“To me, the things I heard most from new Americans is getting jobs, getting interviews, getting into the workplace, and soccer,” Strand said. “Imagine if you come here and fill out an application for a job, and they ask you, ‘What’s your work record here?’ and you don’t have one. ‘What’s your history of residences here?’ and you don’t have one. ‘What’s your citizenship here, do you have it?’ and you don’t have it. How do you get a job? You might have high level degrees from other parts of the world, but you can’t even get that interview.”
“I want to thank the community for showing up today,” Strand said. “This is an opportunity for all of us and I want to acknowledge Commissioner Piepkorn for helping us decide to open this dialogue because it’s needed and it’s valuable. We’re all in this together and we’ll all be better for it in the long run.”
“They should be commended for becoming active in our community,” Cass County Social Services Director Chip Ammerman stated.
Charley Johnson, president of the Fargo-Moorhead Convention and Visitors Bureau agreed saying that from a workforce perspective, refugees are paramount to the city’s betterment. Refugees go through extreme vetting before arriving in the United States, and local press has frequently not made the distinction between illegal immigrants and refugees, he said.
“I wish that some people who have been here their whole lives could go through that kind of vetting,” Johnson said.
Schools are the epicenter of the community, Fargo Public Schools Superintendent Dr. Jeff Schatz said, but refugees still need more assistance through ELL or English Learner Language programs.
“Terminating or slowing down the refugee resettlement program would have a negative cycle of effects on the City of Fargo, both immediate and long term,” the Refugee Resettlement in Fargo report stated. “Immediate effects would include further exacerbating the work force shortage, requiring more businesses to leave and/or outsource their operations. Long-term effects include economic slow-down due to a loss of business revenue and creating an inability to keep our younger generation in Fargo and/or attract new talent to the area.”
Ayat Ibrahim was born in Iraq, and life was good for her and her family until the wars began. She waited in Syria for five years before being accepted to come to Fargo. She couldn’t speak English, but now has only a slight accent. She encouraged Fargo residents not to be afraid, but to come and speak to them and learn what they’ve been through.
Fowzia Adde, executive director of the Immigrant Development Center, helps immigrants with small loans to startup businesses. “There are refugees that are better than me,” she said. “New Americans don’t come with a lot of credit, or a house, so I help them.” She listed companies around town that started from nothing, such as the Fargo Halal Market and the city’s first minority taxi service.
“They surprise us after two or three years,” Adde said. “They make more than what I am expecting in my mind. It’s a blessing to have new Americans, we just need to teach each other and learn from each other and heal this wound.”
Adde couldn’t imagine when the national controversy over immigration policies started that the conversation would start in Fargo. “We need to figure out how to make this community welcoming to everybody and not just new Americans.”
Precise statistics are difficult to find, but new Americans are less likely to commit crimes than long term residents, Vince Kempf, Liaison Officer for the Fargo Police Department, said. After 25 years of service, and according to information provided by the American Community Survey, male immigrants are nearly three times less more likely to commit crimes that domestically born males.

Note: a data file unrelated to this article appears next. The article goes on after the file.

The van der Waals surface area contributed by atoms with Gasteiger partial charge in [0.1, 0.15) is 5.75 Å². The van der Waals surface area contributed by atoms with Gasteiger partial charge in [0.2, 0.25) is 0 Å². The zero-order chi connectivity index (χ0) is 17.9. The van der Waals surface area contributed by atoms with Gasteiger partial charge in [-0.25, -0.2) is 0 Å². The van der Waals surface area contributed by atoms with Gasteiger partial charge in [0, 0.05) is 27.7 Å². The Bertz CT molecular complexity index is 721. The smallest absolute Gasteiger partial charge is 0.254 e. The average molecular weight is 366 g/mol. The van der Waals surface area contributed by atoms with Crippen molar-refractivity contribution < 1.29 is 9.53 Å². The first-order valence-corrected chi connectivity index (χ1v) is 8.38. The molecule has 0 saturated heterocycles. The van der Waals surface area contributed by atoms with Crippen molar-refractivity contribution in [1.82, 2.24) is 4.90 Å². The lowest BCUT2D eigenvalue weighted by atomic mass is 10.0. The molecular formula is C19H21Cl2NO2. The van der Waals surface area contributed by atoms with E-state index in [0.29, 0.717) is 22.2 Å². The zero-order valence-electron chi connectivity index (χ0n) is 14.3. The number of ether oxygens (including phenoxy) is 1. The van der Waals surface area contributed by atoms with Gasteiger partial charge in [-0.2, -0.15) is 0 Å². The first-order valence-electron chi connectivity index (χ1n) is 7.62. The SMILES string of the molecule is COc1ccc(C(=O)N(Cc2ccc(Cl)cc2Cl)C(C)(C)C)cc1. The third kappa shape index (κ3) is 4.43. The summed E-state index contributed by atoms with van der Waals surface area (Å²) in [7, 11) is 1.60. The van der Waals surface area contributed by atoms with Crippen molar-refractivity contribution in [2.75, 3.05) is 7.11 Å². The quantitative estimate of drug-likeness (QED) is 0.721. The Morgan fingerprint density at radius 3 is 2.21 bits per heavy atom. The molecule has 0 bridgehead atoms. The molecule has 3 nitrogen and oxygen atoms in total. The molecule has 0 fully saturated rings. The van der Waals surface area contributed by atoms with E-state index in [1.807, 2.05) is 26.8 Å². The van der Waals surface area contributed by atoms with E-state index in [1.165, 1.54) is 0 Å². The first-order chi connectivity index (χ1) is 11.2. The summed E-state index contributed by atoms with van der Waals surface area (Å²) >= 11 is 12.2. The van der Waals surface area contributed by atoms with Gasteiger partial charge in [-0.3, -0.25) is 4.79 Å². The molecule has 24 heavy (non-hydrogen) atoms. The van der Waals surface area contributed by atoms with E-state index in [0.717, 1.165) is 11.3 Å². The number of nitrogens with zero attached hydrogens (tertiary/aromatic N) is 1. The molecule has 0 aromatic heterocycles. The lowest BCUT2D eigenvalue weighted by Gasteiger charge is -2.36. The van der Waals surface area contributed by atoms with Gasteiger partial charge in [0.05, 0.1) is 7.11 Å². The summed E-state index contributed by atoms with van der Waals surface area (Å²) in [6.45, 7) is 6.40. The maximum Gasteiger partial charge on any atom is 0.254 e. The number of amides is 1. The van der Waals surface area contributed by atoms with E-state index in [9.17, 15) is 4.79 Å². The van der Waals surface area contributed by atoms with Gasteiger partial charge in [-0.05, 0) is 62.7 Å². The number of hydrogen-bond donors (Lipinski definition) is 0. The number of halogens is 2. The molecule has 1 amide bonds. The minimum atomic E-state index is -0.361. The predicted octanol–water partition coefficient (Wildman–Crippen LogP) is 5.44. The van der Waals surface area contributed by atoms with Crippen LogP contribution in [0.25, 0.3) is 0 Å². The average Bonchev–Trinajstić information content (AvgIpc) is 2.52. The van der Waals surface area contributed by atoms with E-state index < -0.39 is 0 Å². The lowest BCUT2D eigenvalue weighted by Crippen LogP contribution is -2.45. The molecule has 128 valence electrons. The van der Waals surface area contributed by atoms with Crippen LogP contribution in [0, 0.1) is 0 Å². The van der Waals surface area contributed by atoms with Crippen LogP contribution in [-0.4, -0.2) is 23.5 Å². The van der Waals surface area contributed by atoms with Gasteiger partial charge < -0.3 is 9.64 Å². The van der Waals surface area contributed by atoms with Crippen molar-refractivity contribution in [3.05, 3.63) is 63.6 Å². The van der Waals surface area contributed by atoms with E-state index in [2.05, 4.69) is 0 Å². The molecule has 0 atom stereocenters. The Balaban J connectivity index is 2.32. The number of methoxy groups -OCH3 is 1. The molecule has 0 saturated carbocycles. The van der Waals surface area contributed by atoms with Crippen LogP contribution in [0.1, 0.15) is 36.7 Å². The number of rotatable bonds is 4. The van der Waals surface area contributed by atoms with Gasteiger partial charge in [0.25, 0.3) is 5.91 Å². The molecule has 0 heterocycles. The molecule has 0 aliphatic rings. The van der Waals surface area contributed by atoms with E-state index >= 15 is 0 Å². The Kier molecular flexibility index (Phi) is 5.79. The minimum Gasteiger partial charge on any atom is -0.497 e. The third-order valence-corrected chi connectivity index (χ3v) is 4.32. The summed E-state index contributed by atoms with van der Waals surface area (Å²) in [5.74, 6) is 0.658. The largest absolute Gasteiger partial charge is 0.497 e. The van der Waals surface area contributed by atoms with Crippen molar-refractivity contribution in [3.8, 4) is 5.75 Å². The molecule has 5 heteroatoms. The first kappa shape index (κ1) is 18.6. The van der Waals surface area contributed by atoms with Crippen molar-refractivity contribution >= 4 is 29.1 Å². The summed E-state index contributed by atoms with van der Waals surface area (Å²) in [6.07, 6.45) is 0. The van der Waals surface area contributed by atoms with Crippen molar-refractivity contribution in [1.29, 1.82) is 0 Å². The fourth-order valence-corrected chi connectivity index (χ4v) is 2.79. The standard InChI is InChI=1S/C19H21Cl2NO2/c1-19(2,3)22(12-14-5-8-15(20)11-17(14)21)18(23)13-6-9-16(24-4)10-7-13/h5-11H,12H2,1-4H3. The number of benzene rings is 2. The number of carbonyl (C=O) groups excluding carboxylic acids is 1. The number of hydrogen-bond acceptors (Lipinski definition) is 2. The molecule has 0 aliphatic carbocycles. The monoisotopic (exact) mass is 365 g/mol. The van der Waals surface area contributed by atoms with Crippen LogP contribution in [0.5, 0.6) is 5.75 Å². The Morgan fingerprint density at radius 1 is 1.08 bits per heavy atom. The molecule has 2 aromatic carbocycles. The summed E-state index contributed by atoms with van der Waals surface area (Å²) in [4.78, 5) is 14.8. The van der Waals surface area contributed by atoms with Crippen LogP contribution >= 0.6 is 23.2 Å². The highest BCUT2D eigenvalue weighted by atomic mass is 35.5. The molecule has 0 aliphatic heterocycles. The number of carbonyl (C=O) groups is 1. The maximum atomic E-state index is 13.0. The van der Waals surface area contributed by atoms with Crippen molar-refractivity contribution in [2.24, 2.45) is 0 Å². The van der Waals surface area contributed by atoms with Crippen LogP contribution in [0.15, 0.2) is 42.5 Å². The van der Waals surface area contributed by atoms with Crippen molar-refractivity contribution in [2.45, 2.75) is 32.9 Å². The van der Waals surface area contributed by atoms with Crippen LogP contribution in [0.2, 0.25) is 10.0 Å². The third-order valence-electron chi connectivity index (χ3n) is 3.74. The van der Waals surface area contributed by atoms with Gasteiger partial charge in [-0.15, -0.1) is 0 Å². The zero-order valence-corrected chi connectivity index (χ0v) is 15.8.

“Everybody would feel more at ease with these issues if they would just go out and meet people,” Kempf said.
“This shows that the community is interested and engaged, and a really good reflection of who we are,” Nelson said.
“I’m not a big conspiracy theorist, I got thick skin,” Piepkorn said last October. “But I’m already getting criticized. I think this is an issue around the country, it’s not just only in Fargo.” At the time, he believed 80 percent of Fargoans were behind his concerns.
“I really welcome us having this process no matter however uncomfortable it is at times,” Strand said last October. “It’s putting Fargo in a light that I’m just not real proud of. When I read in Breitbart.com that I'm the one with an agenda, and they’re quoting you [Piepkorn], that just startles me, frankly. The way we present our community is so important. I think the news will be good in the end, and i think that good news will prevail, and I think the good news will contribute to Fargo being perceived again as Fargo friendly, a welcoming, inclusive, diverse, forward moving, loving community.”
by Sabrina Hornung
There’s something to be said about the art of listening. Effective communication is like playing a game of catch, you need to bounce the conversation ball back and forth to keep it going. I never was one much for sports-ball but…
FARGO - A collection of memories from High Plains Reader's annual Cocktail Showdown. Participants were judged on creativity, flavor, and presentation; and this year we added a new category. Like years before, each establishment was…
by HPR Contributor
By Cindy Nicholscindy.firstname.lastname@example.orgI find myself almost weepy with appreciation, these days, for any small reprieve I can find from chronic sickness-at-heart; any small mercy that either helps me to forget about 45 for an hour,…
by Greg Carlson
Longtime writing partners Abby Kohn and Marc Silverstein make their joint directorial debut but don’t quite get everything right in “I Feel Pretty,” an Amy Schumer vehicle that jettisons the hard-R ribaldry of…
by Megan Bartholomay
I consider myself an avid wine drinker, but I recently found out there are more than 10,000 varieties of grapes, and about 1,500 of those are used to make commercial wines. I don’t know about you, but I could probably name about…